What do Swedes think of Abba

1. Little recognition at home in Sweden

In the 1970s, numerous journalists in their home country treated ABBA with little care, let alone praised them. In a 1999 documentary outlining the group's rise to fame, Frida Lyngstad recalled the band receiving heavy criticism from the Swedish press for not interfering in the country's turbulent domestic politics during that decade. Some people will be reminded of the ongoing discussion about celebrities like Helene Fischer, who has repeatedly called for people to speak out against xenophobia in Germany. As is so often the case in the pop world: everything has happened before somewhere.

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Lyngstad added that the duo of four also had to hear a lot about selling millions of records and making a handsome sum. This was viewed as immoral by many of their fellow citizens.

2. The Swedish Beatles

It wasn't always that uncomfortable for the ABBA members at home. Both Benny and Björn were successful in Sweden with two separate groups as early as the 1960s. Benny in The Hep Stars, known as the "Swedish Beatles," and Björn with a folk band called The Hootenanny Singers.

Their paths crossed during a tour of their home country. The two eventually began to write melodies together and in 1970 recorded an album together called "Lycka". They brought their friends Anni-Frid and Agnetha into the studio and the quartet created their first single "Hej, gamle man" (Hello, old man) with the women as background singers.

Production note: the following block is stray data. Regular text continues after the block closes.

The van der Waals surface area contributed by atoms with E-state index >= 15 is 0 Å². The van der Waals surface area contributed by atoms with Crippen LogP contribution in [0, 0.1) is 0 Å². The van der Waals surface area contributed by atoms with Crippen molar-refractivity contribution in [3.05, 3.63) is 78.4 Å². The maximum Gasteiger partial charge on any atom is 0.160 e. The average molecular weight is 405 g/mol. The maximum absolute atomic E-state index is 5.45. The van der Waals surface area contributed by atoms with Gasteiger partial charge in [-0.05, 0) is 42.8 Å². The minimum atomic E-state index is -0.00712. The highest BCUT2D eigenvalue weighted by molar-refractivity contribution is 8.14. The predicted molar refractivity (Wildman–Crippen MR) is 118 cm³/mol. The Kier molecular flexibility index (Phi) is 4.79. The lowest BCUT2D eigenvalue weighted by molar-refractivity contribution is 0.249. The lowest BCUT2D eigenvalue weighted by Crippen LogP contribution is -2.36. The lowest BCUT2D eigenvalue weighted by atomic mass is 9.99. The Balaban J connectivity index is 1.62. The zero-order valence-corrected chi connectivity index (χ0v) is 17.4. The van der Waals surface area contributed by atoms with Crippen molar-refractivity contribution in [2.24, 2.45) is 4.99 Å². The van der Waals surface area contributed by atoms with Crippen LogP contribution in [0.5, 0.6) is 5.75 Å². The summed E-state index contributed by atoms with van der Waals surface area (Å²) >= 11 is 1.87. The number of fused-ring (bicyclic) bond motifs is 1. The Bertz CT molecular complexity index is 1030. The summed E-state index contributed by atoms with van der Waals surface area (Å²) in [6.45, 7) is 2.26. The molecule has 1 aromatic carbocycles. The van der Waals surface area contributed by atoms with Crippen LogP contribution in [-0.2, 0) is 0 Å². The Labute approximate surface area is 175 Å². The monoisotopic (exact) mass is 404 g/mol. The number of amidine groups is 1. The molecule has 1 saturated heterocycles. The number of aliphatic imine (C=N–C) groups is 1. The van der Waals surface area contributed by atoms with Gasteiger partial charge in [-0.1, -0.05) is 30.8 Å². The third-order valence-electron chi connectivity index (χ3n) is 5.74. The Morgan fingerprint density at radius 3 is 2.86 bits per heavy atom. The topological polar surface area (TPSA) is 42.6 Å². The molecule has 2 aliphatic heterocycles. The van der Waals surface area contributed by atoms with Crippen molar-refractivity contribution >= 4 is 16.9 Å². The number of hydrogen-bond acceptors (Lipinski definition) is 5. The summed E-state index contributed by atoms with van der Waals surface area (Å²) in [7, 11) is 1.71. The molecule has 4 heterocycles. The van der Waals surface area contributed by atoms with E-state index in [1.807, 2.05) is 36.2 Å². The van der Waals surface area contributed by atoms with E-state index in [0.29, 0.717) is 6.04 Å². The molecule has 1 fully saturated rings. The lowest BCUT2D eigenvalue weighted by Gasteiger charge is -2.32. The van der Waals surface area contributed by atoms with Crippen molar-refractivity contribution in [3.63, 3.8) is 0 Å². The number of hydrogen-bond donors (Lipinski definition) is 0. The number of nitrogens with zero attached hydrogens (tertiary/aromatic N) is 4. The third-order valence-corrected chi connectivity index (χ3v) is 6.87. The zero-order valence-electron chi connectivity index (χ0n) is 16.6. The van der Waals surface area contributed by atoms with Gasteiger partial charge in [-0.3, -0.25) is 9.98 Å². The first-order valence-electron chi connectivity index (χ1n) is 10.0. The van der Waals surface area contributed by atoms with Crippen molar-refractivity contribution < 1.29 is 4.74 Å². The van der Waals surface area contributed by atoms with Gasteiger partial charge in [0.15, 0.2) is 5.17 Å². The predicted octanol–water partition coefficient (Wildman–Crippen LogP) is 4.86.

3. Festfolk

After the recordings of “Lycka”, the duo Benny Andersson and Björn Ulvaeus eventually became a quartet. The band existed from 1972, but it had a different name for a long time. ABBA, the initials of the first names of the band members, was the successor to "Festfolk", which in Swedish roughly means "partying group". The English “party people” can be used as a more grateful translation. The pronunciation of this word is also very similar to "fästfolk". The latter was often used for engaged couples in the 1970s - undoubtedly an apt name for the ABBA of the time.

4. The Cold War and its peculiarities

ABBA were once paid for in oil by Russia, then still in the form of the Soviet Union. Due to a federal embargo on the Russian ruble during the Cold War, the band received the usual license fees for the use of their music converted into oil products from all states under communist control during that period.

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The unusual exchange organized by the band's management was actually quite lucrative. At the height of their fame, ABBA were Sweden's second most important export product after Volvo.

5. The German father

In contrast to the other ABBA members, Frida Lyngstad, whose full name is now Anni-Frid Lyngstad Princess Reuss von Plauen, was not born in Sweden. She was born in Norway in 1945. Her mother got involved with a German soldier during the Second World War, which could sometimes be very dangerous after the end of the war. Not only for the mothers, but also for the resulting children. As a toddler, Frida Lyngstad came to Sweden with her grandmother.